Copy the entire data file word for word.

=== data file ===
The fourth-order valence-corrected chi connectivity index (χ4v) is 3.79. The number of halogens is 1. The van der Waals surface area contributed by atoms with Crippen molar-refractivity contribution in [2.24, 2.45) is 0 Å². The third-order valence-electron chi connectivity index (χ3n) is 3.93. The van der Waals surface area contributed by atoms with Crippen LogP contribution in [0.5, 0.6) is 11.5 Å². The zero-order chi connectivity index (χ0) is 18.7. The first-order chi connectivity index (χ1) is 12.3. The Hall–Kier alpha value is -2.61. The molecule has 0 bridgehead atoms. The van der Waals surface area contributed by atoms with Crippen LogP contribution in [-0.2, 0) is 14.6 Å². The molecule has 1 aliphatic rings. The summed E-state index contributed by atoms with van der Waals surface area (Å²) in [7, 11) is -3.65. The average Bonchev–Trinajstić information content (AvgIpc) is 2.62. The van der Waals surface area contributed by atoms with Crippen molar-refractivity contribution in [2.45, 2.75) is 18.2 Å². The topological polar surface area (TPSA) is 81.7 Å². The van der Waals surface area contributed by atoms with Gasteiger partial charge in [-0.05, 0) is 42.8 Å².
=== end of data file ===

The fourth-order valence-corrected chi connectivity index (χ4v) is 3.79. The number of halogens is 1. The van der Waals surface area contributed by atoms with Crippen molar-refractivity contribution in [2.24, 2.45) is 0 Å². The third-order valence-electron chi connectivity index (χ3n) is 3.93. The van der Waals surface area contributed by atoms with Crippen LogP contribution in [0.5, 0.6) is 11.5 Å². The zero-order chi connectivity index (χ0) is 18.7. The first-order chi connectivity index (χ1) is 12.3. The Hall–Kier alpha value is -2.61. The molecule has 0 bridgehead atoms. The van der Waals surface area contributed by atoms with Crippen LogP contribution in [-0.2, 0) is 14.6 Å². The molecule has 1 aliphatic rings. The summed E-state index contributed by atoms with van der Waals surface area (Å²) in [7, 11) is -3.65. The average Bonchev–Trinajstić information content (AvgIpc) is 2.62. The van der Waals surface area contributed by atoms with Crippen molar-refractivity contribution in [2.45, 2.75) is 18.2 Å². The topological polar surface area (TPSA) is 81.7 Å². The van der Waals surface area contributed by atoms with Gasteiger partial charge in [-0.05, 0) is 42.8 Å².